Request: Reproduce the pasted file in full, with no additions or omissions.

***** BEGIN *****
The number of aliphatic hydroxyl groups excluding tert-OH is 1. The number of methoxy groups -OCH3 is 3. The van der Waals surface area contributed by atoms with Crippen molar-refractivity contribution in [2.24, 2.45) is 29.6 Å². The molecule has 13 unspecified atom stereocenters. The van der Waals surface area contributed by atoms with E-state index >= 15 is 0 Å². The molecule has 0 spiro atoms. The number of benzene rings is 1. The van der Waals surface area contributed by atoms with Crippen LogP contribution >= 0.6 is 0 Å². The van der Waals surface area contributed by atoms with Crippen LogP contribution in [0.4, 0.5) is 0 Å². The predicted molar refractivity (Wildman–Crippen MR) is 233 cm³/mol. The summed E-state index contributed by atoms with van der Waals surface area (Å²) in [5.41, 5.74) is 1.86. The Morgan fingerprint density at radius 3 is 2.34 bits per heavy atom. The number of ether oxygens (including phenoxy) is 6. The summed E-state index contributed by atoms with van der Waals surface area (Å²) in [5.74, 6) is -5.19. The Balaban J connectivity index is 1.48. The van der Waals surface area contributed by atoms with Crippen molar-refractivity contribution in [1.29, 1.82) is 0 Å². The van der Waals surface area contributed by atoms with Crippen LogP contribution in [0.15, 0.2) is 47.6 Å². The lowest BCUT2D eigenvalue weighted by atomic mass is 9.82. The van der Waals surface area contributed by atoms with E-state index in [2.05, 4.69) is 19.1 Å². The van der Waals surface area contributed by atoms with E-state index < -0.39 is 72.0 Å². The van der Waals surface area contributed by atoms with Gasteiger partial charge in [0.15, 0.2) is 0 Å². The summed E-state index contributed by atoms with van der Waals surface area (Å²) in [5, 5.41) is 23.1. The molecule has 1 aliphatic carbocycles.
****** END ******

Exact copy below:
The number of aliphatic hydroxyl groups excluding tert-OH is 1. The number of methoxy groups -OCH3 is 3. The van der Waals surface area contributed by atoms with Crippen molar-refractivity contribution in [2.24, 2.45) is 29.6 Å². The molecule has 13 unspecified atom stereocenters. The van der Waals surface area contributed by atoms with E-state index >= 15 is 0 Å². The molecule has 0 spiro atoms. The number of benzene rings is 1. The van der Waals surface area contributed by atoms with Crippen LogP contribution >= 0.6 is 0 Å². The van der Waals surface area contributed by atoms with Crippen LogP contribution in [0.4, 0.5) is 0 Å². The predicted molar refractivity (Wildman–Crippen MR) is 233 cm³/mol. The summed E-state index contributed by atoms with van der Waals surface area (Å²) in [5.41, 5.74) is 1.86. The Morgan fingerprint density at radius 3 is 2.34 bits per heavy atom. The number of ether oxygens (including phenoxy) is 6. The summed E-state index contributed by atoms with van der Waals surface area (Å²) in [5.74, 6) is -5.19. The Balaban J connectivity index is 1.48. The van der Waals surface area contributed by atoms with Crippen molar-refractivity contribution in [1.29, 1.82) is 0 Å². The van der Waals surface area contributed by atoms with Crippen LogP contribution in [0.15, 0.2) is 47.6 Å². The lowest BCUT2D eigenvalue weighted by atomic mass is 9.82. The van der Waals surface area contributed by atoms with E-state index in [2.05, 4.69) is 19.1 Å². The van der Waals surface area contributed by atoms with E-state index < -0.39 is 72.0 Å². The van der Waals surface area contributed by atoms with Gasteiger partial charge in [0.15, 0.2) is 0 Å². The summed E-state index contributed by atoms with van der Waals surface area (Å²) in [5, 5.41) is 23.1. The molecule has 1 aliphatic carbocycles.